"Tell me, Admiral, what have the long-range sensors discovered so far?"

That question took the Admiral by surprise. He had expected to be grilled on his thinking processes, but not on down-to-the-stars sensor results.

"So far, we have no sign of the enemy yet. We still find those planets that have been ravaged by gigantic explosions. However, the time elapsed between the events and the present is diminishing, which tells me that we are catching up on the enemy. Either it has slowed down or stopped, or has reached its objective."

"What is the freshest destruction you have?"

"The last fleet to add to our armada was taken out of stasis seven planet rotations ago, which means we are very close to them. However, we have not found a single trace of their attack vessels and no survivors. It is a genocide of galactic proportion. They moved to the Planet only to find it undergoing violent eruptions that blew plumes of the Methane oceans high above the atmosphere. It was too dangerous to even consider getting near it. Whoever did this assault intended to leave nothing behind. And there was nothing, not even a scrap of a shadow of who did it. The only thing the Admiral told me was that the engines were very unsteady, sometimes almost burning from excess Magic and then almost stalling. The Admiral decided to back off rather than crash his fleet."

"Has the Second Fleet continued to follow the intruder?"

"Yes, but they are fanning out rather than stay on its tail. That was what doomed the First Fleet. Those ships of the First Fleet that survived are being incorporated in the Second Fleet. The Admiral ship of the First Fleet has gone missing."

"I never thought they..."

"Oh, it took the Flag Ship to go missing for them to listen to my orders. The Admiral was a staunch believer in his superiority because he commanded the First Fleet and systematically ignored anything I said that did not have your seal attached to it."

"I wonder about one thing. Simply put, how did the enemy select its objective?"

"I wish I knew, your Highness. As it is, I do not even know what is its objective. Long-range sensors are useless because of the dust, and, as far as I know, there is nothing in that galactic sector."

The Mage decided to trust the Admiral with what he suspected. After all, that genius of strategic reasoning might be able to resolve his problem.

"I know their objective. It is the Imperial System, where the Emperor has his seat of Magical Power. It is also my objective, to sit myself on the Imperial Throne. However, I have so many questions to answer."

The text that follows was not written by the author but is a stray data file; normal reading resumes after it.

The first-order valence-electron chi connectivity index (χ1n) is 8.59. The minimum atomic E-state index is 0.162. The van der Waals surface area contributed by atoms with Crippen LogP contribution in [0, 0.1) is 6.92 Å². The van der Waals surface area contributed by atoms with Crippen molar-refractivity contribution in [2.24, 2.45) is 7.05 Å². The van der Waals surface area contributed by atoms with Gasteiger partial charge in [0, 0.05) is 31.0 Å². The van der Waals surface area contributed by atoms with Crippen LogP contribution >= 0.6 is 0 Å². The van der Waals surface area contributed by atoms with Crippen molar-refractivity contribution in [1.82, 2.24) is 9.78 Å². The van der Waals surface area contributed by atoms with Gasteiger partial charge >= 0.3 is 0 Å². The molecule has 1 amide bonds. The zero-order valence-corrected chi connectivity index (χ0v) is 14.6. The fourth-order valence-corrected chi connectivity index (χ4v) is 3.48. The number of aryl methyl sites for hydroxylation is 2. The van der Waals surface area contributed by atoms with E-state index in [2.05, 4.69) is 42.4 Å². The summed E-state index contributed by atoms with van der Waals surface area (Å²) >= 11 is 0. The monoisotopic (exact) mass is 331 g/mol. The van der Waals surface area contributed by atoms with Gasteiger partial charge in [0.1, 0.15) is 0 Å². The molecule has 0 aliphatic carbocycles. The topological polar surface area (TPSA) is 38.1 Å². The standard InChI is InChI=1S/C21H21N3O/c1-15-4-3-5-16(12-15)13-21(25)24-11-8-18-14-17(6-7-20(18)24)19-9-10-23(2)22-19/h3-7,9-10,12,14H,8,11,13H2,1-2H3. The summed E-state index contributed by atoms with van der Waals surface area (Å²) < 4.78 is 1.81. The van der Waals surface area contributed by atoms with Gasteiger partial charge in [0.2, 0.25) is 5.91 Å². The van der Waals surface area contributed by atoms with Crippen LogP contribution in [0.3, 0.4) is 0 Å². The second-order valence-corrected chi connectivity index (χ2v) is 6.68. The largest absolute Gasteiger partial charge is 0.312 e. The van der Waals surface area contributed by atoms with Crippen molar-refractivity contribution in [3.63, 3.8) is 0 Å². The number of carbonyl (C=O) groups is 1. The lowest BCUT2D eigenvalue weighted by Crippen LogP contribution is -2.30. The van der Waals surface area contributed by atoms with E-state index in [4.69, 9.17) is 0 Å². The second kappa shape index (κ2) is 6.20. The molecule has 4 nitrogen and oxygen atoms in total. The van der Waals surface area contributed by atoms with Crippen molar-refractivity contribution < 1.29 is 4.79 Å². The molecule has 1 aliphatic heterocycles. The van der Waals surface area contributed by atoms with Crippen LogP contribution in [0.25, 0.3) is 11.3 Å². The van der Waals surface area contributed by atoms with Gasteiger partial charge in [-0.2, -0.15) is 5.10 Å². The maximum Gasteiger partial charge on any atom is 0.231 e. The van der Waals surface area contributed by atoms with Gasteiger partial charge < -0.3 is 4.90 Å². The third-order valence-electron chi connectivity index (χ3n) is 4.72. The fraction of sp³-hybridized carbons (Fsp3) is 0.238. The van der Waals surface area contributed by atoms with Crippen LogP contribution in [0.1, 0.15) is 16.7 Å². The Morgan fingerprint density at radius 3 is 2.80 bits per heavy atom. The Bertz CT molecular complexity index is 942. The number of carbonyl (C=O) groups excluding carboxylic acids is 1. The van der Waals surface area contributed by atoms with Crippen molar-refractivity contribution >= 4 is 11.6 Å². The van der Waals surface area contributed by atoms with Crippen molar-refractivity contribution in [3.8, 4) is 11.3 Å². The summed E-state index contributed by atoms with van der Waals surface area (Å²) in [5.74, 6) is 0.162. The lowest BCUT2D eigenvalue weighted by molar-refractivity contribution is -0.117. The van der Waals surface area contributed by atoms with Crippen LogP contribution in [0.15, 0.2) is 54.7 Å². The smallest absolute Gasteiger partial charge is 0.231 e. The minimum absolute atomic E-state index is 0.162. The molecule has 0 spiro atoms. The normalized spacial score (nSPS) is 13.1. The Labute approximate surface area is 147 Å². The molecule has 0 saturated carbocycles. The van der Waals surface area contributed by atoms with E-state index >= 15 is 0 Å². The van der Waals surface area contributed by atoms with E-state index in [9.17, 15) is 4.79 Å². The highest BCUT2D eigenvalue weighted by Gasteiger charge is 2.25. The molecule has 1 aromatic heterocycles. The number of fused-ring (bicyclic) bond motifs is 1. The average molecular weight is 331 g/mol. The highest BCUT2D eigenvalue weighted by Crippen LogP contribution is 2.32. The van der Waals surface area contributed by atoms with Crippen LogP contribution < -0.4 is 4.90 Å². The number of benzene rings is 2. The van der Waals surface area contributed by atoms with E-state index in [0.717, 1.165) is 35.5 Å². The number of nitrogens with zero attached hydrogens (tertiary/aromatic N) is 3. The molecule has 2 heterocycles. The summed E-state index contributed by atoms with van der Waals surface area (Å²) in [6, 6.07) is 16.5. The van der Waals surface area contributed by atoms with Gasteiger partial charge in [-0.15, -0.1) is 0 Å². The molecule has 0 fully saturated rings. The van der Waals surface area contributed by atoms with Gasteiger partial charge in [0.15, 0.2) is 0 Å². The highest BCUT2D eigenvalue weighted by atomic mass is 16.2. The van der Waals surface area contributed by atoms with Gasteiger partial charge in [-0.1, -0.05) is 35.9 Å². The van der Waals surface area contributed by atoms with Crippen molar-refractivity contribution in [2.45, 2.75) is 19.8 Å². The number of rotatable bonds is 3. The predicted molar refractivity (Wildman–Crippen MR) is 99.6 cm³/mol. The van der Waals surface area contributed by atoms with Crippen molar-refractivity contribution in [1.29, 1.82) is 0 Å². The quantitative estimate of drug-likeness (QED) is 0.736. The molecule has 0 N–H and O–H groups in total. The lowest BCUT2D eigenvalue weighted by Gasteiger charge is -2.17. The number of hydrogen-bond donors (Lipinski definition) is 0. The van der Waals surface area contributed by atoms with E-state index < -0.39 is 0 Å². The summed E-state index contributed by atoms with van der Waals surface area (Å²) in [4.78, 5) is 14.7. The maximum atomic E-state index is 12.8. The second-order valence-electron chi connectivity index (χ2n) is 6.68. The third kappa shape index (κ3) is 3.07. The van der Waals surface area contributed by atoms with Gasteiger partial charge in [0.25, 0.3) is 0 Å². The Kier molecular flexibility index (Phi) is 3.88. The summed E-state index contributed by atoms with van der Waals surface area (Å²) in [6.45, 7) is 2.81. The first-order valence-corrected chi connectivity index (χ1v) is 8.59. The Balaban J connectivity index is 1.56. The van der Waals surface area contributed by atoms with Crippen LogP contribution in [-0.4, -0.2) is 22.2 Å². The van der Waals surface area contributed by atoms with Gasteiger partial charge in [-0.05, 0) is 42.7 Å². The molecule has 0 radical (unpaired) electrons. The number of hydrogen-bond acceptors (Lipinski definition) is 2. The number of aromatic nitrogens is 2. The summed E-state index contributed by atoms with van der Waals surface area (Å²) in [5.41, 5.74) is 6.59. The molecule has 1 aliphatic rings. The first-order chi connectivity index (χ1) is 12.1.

"Such as?"

"How do they know where the system is? It is shrouded in dust right to the core, dust that is held in place by Magic itself."

"That is but one question, your Highness. However, maybe they have Mages?"

"Traitors to our cause?" said Nine hundred and fifty-six of five thousand, with what could be interpreted a a shiver of fear.

"Maybe, but it does not fit what we know. I suspect they have their own. It is more likely they are following the trace of Magic left behind by the passage of the Star Island in space."

"Come with me to my cabin. I think we have prevented the crew from feeding for long enough, and I do not want our discussion interrupted by anyone for a while. Fear not, I have no intention of throwing away a scarce resource, namely, you."


Aurora woke up from his last transit through the FSS with a mild headache, much less than what he was used to after previous stays in the body-sized space ships.

"How are you doing?" he heard over speakers.

"I am doing better than I thought."

"Do not try to use Magic. You are in a Magic-suppressor bubble. Currently, it is set at 100 percent, and will gradually be brought down to zero as training progresses."

"Is that Harp? Your voice sounds strange."

"It sounds strange because it is the first time you hear it alone. Usually, you hear it in your head and with your ears so it has this deep echo-like quality."

"Ah, that explains it. What now?"

"Now, I want you to focus on who you are, namely your emotions and feelings. For the first time in your life, you will only feel what you feel as an individual, rather than the entire sea of feelings that washes over Thebes at every instant."

"Okay. Funny thing is, I feel empty for now."